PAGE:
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  #11  
Old 03-13-2013, 10:25 AM
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Quote:
Originally Posted by BriannaLeigh92 View Post
That is very understandable, from what I have learned, it is fairly easy, and takes a trainer one or two evaluation visits to tell if a dog will make a good PSD. Psychiatric service dogs are different than other service dogs because they are more used for emotional support. The dog would be trained to refocus me, create a buffer between me and people when I am out in public, it would be trained to guide me to a quiet safe spot if I start having a panic attack in public, it would be trained to lick my hands or face when I am in one of my depressive states, and to push on various pressure points for relaxation. Like I said, not all that physical.
I think this is the opposite of true, actually. Many, many, many (most) potential service dogs "wash out", and I'm not sure of the difference in rates for PSDs and dogs for persons with a primarily or completely physical disability, but I believe it's the same or higher.

Most service dogs don't "fail" because they're not up to the physical tasks or able to learn tasks to help their handler, they fail because they can not handle the public access requirements, and those are no different for a PSD and more traditional service dog. A dog who gets too preoccupied with squirrels, becomes somewhat fearful of rowdy people, barks at escalators, etc. will fail...and while you can predict which dogs temperaments are better suited to handling public access work, it's not 100%, plus a lot of it is related to training and life experiences.

Also, the emotional work is much harder on a dog than a physical task. A dog who is required to be completely devoted to someone with high levels of anxiety or discomfort will often have trouble "disconnecting" from their handler's panic and not simply panicking themselves. Completing a very simple task for a handler who is highly distressed is much more difficult for a dog than completing a complex task for a calm handler. It takes a very specific, special dog to be able to do that....and that's not something an evaluator can predict most, or even half, the time, in a puppy.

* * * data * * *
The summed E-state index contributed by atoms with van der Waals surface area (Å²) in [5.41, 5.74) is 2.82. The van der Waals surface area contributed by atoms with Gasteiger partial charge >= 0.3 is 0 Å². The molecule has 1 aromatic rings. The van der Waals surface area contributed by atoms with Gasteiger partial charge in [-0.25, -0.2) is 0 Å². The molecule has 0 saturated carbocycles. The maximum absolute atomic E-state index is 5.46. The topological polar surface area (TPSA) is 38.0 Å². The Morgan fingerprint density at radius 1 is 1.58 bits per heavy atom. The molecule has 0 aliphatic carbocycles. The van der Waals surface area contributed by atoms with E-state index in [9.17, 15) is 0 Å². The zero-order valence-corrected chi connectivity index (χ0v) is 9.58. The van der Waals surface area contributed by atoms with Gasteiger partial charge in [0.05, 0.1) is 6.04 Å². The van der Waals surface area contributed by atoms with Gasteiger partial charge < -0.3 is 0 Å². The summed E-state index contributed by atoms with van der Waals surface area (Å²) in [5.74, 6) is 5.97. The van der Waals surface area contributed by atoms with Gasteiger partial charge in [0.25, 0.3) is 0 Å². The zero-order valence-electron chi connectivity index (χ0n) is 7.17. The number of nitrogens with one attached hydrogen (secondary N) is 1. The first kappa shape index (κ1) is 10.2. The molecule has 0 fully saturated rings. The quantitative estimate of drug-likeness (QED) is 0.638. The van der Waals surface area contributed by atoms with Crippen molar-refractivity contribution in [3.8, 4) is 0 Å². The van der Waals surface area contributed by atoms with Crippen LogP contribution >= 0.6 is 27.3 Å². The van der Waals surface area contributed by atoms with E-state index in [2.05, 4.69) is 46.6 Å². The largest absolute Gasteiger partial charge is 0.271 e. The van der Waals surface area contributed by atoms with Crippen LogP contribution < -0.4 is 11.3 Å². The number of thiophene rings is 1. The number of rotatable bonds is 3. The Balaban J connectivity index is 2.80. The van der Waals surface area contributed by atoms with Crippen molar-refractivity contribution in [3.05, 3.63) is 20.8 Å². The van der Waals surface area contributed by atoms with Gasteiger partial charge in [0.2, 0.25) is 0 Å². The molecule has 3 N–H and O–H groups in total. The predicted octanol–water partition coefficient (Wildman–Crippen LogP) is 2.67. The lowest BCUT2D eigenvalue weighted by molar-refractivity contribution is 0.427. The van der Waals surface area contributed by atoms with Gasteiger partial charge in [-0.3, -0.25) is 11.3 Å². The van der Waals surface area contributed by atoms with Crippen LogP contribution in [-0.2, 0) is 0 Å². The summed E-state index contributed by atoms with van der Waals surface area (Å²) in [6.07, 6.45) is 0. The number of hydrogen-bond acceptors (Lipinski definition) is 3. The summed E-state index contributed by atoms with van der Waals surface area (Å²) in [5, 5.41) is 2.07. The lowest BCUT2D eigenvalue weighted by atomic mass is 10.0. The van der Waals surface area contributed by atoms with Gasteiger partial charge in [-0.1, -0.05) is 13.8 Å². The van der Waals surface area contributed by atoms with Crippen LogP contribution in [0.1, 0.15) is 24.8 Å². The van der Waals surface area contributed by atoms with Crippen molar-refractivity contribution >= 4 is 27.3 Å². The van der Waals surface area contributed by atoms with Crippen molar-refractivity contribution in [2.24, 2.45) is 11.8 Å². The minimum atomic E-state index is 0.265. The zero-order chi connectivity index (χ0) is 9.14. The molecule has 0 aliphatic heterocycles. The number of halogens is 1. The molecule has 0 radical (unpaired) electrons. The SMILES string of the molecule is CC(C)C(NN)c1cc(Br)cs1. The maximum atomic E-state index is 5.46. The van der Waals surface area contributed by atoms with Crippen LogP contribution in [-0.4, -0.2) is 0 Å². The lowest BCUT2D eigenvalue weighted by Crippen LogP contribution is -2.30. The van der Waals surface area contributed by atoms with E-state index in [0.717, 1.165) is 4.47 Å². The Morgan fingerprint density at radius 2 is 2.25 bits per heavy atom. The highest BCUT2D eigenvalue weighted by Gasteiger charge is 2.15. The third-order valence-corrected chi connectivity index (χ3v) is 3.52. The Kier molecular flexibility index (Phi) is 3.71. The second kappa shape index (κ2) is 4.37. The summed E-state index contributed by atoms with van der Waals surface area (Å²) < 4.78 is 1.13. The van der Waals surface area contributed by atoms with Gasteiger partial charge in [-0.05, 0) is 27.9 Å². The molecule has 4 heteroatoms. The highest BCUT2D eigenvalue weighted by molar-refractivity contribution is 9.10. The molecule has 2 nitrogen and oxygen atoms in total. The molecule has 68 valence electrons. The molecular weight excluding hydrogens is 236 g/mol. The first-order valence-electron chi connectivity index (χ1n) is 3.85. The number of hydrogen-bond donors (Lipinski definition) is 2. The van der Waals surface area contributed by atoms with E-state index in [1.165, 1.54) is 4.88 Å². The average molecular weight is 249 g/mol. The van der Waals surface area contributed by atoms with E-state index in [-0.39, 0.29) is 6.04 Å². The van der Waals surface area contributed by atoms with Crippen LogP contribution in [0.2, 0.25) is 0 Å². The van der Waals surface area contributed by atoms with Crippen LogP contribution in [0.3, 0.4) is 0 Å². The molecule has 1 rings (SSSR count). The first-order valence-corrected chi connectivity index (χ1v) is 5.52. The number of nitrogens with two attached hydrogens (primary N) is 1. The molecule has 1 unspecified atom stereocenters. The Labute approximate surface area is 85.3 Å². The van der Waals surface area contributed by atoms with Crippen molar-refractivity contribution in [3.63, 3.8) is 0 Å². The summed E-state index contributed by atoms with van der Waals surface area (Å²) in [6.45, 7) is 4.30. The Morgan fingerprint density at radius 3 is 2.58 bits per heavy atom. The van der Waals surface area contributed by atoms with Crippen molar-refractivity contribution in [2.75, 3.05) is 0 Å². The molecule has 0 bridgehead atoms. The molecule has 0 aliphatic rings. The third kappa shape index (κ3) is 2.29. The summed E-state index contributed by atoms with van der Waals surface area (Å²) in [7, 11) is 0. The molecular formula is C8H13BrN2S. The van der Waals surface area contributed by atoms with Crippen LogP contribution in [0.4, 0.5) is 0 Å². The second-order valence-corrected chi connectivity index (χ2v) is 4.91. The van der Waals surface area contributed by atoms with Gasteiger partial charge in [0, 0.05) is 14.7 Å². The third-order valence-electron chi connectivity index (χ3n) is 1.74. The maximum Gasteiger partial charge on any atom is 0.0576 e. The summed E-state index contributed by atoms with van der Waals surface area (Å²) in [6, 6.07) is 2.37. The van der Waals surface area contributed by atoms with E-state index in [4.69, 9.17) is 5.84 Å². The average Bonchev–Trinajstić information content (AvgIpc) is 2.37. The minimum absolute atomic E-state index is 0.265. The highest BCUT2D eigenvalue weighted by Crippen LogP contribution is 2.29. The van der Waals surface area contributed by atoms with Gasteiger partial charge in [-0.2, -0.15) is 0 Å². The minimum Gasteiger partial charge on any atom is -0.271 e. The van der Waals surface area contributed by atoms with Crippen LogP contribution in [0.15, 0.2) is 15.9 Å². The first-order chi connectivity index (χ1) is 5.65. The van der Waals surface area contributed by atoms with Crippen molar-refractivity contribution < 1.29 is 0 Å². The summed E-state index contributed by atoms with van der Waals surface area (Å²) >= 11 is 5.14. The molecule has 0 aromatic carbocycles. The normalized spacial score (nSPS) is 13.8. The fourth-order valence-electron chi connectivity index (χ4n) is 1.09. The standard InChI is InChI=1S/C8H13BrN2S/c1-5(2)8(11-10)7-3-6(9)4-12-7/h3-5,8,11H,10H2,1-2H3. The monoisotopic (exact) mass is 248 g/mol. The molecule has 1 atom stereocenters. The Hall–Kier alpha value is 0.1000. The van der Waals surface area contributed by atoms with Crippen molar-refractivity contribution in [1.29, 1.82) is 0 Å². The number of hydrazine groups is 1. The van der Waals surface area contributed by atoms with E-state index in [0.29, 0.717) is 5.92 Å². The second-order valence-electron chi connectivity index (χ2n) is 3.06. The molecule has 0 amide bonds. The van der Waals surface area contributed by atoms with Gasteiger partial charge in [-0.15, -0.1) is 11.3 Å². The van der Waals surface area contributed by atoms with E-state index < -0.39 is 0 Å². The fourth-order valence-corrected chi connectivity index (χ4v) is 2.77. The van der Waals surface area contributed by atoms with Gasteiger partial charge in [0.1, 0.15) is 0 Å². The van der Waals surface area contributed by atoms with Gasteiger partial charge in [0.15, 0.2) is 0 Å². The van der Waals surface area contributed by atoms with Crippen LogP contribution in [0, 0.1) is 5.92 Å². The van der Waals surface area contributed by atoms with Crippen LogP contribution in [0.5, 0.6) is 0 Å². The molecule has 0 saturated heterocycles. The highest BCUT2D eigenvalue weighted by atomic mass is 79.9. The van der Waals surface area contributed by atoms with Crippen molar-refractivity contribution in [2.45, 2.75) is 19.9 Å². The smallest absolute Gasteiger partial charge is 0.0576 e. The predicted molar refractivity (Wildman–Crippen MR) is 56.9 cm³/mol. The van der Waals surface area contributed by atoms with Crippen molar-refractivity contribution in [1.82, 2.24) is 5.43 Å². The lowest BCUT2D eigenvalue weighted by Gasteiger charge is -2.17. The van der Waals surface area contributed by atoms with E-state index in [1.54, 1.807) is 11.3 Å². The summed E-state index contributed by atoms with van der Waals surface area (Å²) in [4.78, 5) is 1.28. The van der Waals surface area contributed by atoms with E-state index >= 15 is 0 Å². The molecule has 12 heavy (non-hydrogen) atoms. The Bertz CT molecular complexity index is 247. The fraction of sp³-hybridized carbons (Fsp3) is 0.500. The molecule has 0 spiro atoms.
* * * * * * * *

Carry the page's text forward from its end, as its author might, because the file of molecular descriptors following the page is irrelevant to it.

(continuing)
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  #12  
Old 03-13-2013, 10:32 AM
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An adult dog's temperament is easier to assess in a few sessions, but definitely not with a puppy. A puppy can wash out at any time for any reason... adults are a little more sturdy.
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  #13  
Old 03-13-2013, 10:46 AM
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Milos_Mommy, what you said is very, VERY true.

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Originally Posted by Julee View Post
An adult dog's temperament is easier to assess in a few sessions, but definitely not with a puppy. A puppy can wash out at any time for any reason... adults are a little more sturdy.

Indeed. This is why ultimately when I was looking for an SD candidate I went with a young adult. It's much easier to judge their suitability once their temperament is "set"
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  #14  
Old 03-20-2013, 07:39 PM
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Quote:
Originally Posted by BriannaLeigh92 View Post
That is very understandable, from what I have learned, it is fairly easy, and takes a trainer one or two evaluation visits to tell if a dog will make a good PSD.
I agree with Milos_Mommy that evaluating PSDs is EXTREMELY difficult and whoever told you it was easy has probably never actually done it. :P I evaluate and train dogs from shelters to be service dogs and so I know how difficult it is to find the right dog.

Also, it's not just about finding the right dog, it's about finding the right training for the dog you have. While a lot of behavior problems can be fixed with the right training, I've seen a lot of promising dogs also end up washing out because of the wrong training. If only it were as easy as clicker training vs. compulsion training; training service dogs is much more subtle than than that (well, training all dogs is more subtle but with service dogs the stakes are much higher). So one trainer can evaluate a dog and decide that it would be a great PSD, but another trainer - even a very experienced one - can cause that dog to wash out.

When talking about evaluating a puppy, there are even more variables. At 7 or 8 weeks a puppy can seem promising, but raised in the wrong home all that could turn around very quickly; and vice-versa.
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  #15  
Old 03-31-2013, 11:47 PM
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I won't place a SD prospect puppy until they are at least 5 months old. It gives me a bit better idea of the puppy and if it will work out. Still much more of a crapshoot than a young adult but much less of one than an 8 week old.
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